Asian carp spent its life in Great Lakes waters

Scientists say an Asian carp discovered near Lake Michigan may have been put there by humans, instead of evading an electric barrier meant to keep the invasive species out of the Great Lakes.

May have been released by humans: scientists

A bighead carp caught near Lake Michigan in June likely lived nearly its whole life in waters from the Great Lakes, tests show.

The nine-kilogram fish captured in Lake Calumet on June 22 was the first Asian carp caught on the wrong side of underwater electric barriers near Chicago intended to keep the invasive species from moving up the Mississippi River system into the Great Lakes and adjoining waters.

Researchers at the Southern Illinois University Carbondale Fisheries and Illinois Aquaculture Center analyzed the chemical markers in the inner ear bones of the fish and released the results Thursday.

As fish grow, their bones incorporate chemicals from their environment, and therefore contain the unique signature of the waters where the fish lived.

"It is very plausible that this fish originated in the Illinois River and then moved or was transported to Lake Calumet or Lake Michigan during the early portion of its life," Jim Garvey, the centre's director, said in a statement.

John Rogner, assistant director of the Illinois Department of Natural Resources, said the test results suggest the fish may have been put there by humans.

East Asian Buddhists sometimes release fish as a religious practice.

Asian carp used to be sold live for food in supermarkets. However, the sale of live carp has now been banned in Ontario and many U.S. states and their live transport across state lines is banned across the U.S.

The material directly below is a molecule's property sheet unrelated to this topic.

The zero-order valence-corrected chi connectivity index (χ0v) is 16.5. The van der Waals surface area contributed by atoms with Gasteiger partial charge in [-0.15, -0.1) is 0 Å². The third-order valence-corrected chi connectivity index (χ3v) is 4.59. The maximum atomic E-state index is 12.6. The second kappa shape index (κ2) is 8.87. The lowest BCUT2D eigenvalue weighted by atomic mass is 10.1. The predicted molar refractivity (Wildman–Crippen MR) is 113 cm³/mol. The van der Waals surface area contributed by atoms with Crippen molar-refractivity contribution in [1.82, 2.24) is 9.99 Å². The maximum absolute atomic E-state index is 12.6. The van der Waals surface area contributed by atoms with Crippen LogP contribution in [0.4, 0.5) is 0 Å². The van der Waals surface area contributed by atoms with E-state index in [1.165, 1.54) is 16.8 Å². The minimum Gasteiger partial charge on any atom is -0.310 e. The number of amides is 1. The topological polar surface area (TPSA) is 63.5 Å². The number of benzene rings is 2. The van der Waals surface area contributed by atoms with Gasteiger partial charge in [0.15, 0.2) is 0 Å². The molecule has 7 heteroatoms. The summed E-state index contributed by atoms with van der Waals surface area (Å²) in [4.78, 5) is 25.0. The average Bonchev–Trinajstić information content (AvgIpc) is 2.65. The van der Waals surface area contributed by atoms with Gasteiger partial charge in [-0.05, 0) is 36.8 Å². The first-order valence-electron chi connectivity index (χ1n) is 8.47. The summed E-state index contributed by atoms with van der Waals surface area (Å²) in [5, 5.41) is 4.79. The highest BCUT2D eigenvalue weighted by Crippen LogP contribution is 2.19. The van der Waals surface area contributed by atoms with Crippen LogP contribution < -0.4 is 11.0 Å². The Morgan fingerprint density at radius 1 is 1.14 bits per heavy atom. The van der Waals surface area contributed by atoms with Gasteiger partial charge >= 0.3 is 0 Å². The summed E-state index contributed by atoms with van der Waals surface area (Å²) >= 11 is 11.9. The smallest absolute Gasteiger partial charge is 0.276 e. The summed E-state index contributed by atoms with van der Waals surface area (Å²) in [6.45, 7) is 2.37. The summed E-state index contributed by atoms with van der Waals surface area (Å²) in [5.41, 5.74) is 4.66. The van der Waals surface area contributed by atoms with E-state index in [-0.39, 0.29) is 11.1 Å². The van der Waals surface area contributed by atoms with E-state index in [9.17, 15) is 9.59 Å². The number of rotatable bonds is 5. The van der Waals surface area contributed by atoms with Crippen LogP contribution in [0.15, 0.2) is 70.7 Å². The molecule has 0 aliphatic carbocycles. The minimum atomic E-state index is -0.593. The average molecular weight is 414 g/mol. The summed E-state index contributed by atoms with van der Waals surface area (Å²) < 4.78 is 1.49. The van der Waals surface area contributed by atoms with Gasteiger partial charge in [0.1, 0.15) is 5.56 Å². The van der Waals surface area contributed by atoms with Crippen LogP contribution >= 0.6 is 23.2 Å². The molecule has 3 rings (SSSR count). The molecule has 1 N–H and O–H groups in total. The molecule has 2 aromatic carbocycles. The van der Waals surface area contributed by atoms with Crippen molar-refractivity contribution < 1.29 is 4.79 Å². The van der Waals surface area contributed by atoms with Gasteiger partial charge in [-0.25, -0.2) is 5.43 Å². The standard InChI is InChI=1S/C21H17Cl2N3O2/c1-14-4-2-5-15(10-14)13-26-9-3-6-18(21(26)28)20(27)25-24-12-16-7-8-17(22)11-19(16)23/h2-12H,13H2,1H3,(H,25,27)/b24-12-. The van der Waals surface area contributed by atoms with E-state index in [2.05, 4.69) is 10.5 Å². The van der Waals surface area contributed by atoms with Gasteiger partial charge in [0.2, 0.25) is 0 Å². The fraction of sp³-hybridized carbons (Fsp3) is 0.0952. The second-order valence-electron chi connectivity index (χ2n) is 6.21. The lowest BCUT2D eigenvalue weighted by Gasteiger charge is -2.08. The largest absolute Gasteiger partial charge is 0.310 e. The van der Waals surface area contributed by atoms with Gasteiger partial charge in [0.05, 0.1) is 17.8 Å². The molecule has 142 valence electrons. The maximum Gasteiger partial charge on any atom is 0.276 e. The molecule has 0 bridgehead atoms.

Fears for fishery

Many fear that if the bighead and silver carp from Asia get into the Great Lakes, they could out-compete native fish like lake trout and walleye, decimating the Great Lakes fishing industry on both sides of the border, which is worth an estimated $7 billion.

Both Asian carp species are voracious eaters and prolific breeders. Since being accidentally released into the Mississippi River in the 1990s, in some places they now constitute up to 90 per cent of the fish mass in the river.

The capture of the six-year-old, 88-centimetre-long bighead in June bolstered alarming suspicions that Asian carp had managed to get around the electric barriers designed to stop their migration into the Great Lakes system.

Researchers at the University of Notre Dame have detected bighead and silver carp DNA on the Great Lakes side of the barrier since the fall of 2009.

The barriers, first installed in 2004 by the U.S. Army Corps of Engineers, consist of equipment that produces an electric field of pulsing current. The field is uncomfortable for the fish to swim through, encouraging them to turn back.